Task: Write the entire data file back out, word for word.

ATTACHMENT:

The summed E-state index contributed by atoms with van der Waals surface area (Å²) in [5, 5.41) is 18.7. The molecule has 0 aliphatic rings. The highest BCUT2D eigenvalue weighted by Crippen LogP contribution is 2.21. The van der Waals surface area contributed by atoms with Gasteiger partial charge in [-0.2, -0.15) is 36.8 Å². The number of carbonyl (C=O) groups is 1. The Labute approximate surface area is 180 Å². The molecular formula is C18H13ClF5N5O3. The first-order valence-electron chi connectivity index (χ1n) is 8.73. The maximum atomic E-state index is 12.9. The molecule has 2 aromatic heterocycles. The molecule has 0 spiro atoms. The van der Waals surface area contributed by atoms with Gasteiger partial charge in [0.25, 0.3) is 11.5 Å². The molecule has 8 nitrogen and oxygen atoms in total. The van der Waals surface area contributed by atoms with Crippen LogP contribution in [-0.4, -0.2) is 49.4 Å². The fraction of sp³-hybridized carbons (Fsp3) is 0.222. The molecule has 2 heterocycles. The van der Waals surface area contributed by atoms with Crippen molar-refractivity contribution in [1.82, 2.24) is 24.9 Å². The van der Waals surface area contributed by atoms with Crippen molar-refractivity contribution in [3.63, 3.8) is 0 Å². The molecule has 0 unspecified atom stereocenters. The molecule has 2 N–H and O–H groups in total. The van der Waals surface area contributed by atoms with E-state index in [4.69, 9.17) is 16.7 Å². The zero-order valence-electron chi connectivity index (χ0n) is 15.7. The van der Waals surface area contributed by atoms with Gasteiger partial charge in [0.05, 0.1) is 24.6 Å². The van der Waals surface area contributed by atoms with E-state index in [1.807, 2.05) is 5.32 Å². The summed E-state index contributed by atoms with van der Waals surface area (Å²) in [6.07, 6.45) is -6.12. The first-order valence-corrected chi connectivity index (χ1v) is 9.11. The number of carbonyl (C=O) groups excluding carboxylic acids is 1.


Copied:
The summed E-state index contributed by atoms with van der Waals surface area (Å²) in [5, 5.41) is 18.7. The molecule has 0 aliphatic rings. The highest BCUT2D eigenvalue weighted by Crippen LogP contribution is 2.21. The van der Waals surface area contributed by atoms with Gasteiger partial charge in [-0.2, -0.15) is 36.8 Å². The number of carbonyl (C=O) groups is 1. The Labute approximate surface area is 180 Å². The molecular formula is C18H13ClF5N5O3. The first-order valence-electron chi connectivity index (χ1n) is 8.73. The maximum atomic E-state index is 12.9. The molecule has 2 aromatic heterocycles. The molecule has 0 spiro atoms. The van der Waals surface area contributed by atoms with Gasteiger partial charge in [0.25, 0.3) is 11.5 Å². The molecule has 8 nitrogen and oxygen atoms in total. The van der Waals surface area contributed by atoms with Crippen LogP contribution in [-0.4, -0.2) is 49.4 Å². The fraction of sp³-hybridized carbons (Fsp3) is 0.222. The molecule has 2 heterocycles. The van der Waals surface area contributed by atoms with Crippen molar-refractivity contribution in [1.82, 2.24) is 24.9 Å². The van der Waals surface area contributed by atoms with Crippen molar-refractivity contribution in [3.63, 3.8) is 0 Å². The molecule has 0 unspecified atom stereocenters. The molecule has 2 N–H and O–H groups in total. The van der Waals surface area contributed by atoms with E-state index in [4.69, 9.17) is 16.7 Å². The zero-order valence-electron chi connectivity index (χ0n) is 15.7. The van der Waals surface area contributed by atoms with Gasteiger partial charge in [0.05, 0.1) is 24.6 Å². The van der Waals surface area contributed by atoms with E-state index in [1.807, 2.05) is 5.32 Å². The summed E-state index contributed by atoms with van der Waals surface area (Å²) in [6.07, 6.45) is -6.12. The first-order valence-corrected chi connectivity index (χ1v) is 9.11. The number of carbonyl (C=O) groups excluding carboxylic acids is 1.